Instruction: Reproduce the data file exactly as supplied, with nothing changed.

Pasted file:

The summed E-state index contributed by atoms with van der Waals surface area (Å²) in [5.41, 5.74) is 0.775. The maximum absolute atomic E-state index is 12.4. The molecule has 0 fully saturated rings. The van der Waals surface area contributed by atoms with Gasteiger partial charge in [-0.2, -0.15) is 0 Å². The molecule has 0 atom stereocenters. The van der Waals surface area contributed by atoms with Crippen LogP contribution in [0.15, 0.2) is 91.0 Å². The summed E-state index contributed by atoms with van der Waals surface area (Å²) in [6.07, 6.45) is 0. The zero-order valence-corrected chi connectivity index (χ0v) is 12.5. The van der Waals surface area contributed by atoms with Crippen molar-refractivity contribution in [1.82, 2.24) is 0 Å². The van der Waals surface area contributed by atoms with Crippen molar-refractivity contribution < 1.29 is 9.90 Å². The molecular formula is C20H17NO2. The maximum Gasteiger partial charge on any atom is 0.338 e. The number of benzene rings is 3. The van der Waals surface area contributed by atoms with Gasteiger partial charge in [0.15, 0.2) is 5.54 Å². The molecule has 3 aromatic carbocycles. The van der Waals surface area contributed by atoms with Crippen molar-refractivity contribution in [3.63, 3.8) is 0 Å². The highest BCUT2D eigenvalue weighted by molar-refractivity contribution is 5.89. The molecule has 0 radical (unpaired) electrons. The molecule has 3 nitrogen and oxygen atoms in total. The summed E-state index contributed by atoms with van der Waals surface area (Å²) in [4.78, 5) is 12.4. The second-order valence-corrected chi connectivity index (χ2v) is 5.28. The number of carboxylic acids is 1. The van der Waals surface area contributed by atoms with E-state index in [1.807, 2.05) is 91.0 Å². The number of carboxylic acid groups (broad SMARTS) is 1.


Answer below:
The summed E-state index contributed by atoms with van der Waals surface area (Å²) in [5.41, 5.74) is 0.775. The maximum absolute atomic E-state index is 12.4. The molecule has 0 fully saturated rings. The van der Waals surface area contributed by atoms with Gasteiger partial charge in [-0.2, -0.15) is 0 Å². The molecule has 0 atom stereocenters. The van der Waals surface area contributed by atoms with Crippen LogP contribution in [0.15, 0.2) is 91.0 Å². The summed E-state index contributed by atoms with van der Waals surface area (Å²) in [6.07, 6.45) is 0. The zero-order valence-corrected chi connectivity index (χ0v) is 12.5. The van der Waals surface area contributed by atoms with Crippen molar-refractivity contribution in [1.82, 2.24) is 0 Å². The van der Waals surface area contributed by atoms with Crippen molar-refractivity contribution < 1.29 is 9.90 Å². The molecular formula is C20H17NO2. The maximum Gasteiger partial charge on any atom is 0.338 e. The number of benzene rings is 3. The van der Waals surface area contributed by atoms with Gasteiger partial charge in [0.15, 0.2) is 5.54 Å². The molecule has 3 aromatic carbocycles. The van der Waals surface area contributed by atoms with Crippen molar-refractivity contribution in [3.63, 3.8) is 0 Å². The highest BCUT2D eigenvalue weighted by molar-refractivity contribution is 5.89. The molecule has 0 radical (unpaired) electrons. The molecule has 3 nitrogen and oxygen atoms in total. The summed E-state index contributed by atoms with van der Waals surface area (Å²) in [4.78, 5) is 12.4. The second-order valence-corrected chi connectivity index (χ2v) is 5.28. The number of carboxylic acids is 1. The van der Waals surface area contributed by atoms with E-state index in [1.807, 2.05) is 91.0 Å². The number of carboxylic acid groups (broad SMARTS) is 1.